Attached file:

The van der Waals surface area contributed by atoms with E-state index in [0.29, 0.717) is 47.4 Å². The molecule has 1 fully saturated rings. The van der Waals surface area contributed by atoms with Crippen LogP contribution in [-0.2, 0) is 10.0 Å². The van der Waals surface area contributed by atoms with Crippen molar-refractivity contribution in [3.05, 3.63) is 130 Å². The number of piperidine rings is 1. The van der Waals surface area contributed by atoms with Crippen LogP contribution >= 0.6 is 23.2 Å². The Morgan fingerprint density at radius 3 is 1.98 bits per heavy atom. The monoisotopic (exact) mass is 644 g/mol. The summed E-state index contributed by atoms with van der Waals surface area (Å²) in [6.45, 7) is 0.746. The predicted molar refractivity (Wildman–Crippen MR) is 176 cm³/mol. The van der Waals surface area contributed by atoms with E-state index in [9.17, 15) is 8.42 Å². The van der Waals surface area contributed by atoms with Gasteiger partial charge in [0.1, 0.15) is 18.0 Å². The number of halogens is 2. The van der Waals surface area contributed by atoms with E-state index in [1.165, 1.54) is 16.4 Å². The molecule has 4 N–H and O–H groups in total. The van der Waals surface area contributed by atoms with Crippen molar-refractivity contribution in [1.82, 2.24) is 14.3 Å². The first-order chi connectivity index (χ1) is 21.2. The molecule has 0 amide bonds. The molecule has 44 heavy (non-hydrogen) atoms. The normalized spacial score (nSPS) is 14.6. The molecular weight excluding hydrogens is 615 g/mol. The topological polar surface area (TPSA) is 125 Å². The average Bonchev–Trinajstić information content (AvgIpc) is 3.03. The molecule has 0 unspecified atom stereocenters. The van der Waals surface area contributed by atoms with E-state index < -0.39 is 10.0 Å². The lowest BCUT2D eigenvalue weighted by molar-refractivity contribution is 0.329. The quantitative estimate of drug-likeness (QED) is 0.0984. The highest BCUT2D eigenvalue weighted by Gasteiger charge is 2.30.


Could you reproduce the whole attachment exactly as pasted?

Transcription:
The van der Waals surface area contributed by atoms with E-state index in [0.29, 0.717) is 47.4 Å². The molecule has 1 fully saturated rings. The van der Waals surface area contributed by atoms with Crippen LogP contribution in [-0.2, 0) is 10.0 Å². The van der Waals surface area contributed by atoms with Crippen molar-refractivity contribution in [3.05, 3.63) is 130 Å². The number of piperidine rings is 1. The van der Waals surface area contributed by atoms with Crippen LogP contribution >= 0.6 is 23.2 Å². The Morgan fingerprint density at radius 3 is 1.98 bits per heavy atom. The monoisotopic (exact) mass is 644 g/mol. The summed E-state index contributed by atoms with van der Waals surface area (Å²) in [6.45, 7) is 0.746. The predicted molar refractivity (Wildman–Crippen MR) is 176 cm³/mol. The van der Waals surface area contributed by atoms with E-state index in [9.17, 15) is 8.42 Å². The van der Waals surface area contributed by atoms with Gasteiger partial charge in [0.1, 0.15) is 18.0 Å². The number of halogens is 2. The van der Waals surface area contributed by atoms with E-state index in [1.165, 1.54) is 16.4 Å². The molecule has 4 N–H and O–H groups in total. The van der Waals surface area contributed by atoms with Crippen molar-refractivity contribution in [1.82, 2.24) is 14.3 Å². The first-order chi connectivity index (χ1) is 21.2. The molecule has 0 amide bonds. The molecule has 44 heavy (non-hydrogen) atoms. The normalized spacial score (nSPS) is 14.6. The molecular weight excluding hydrogens is 615 g/mol. The topological polar surface area (TPSA) is 125 Å². The average Bonchev–Trinajstić information content (AvgIpc) is 3.03. The molecule has 0 unspecified atom stereocenters. The van der Waals surface area contributed by atoms with E-state index < -0.39 is 10.0 Å². The lowest BCUT2D eigenvalue weighted by molar-refractivity contribution is 0.329. The quantitative estimate of drug-likeness (QED) is 0.0984. The highest BCUT2D eigenvalue weighted by Gasteiger charge is 2.30.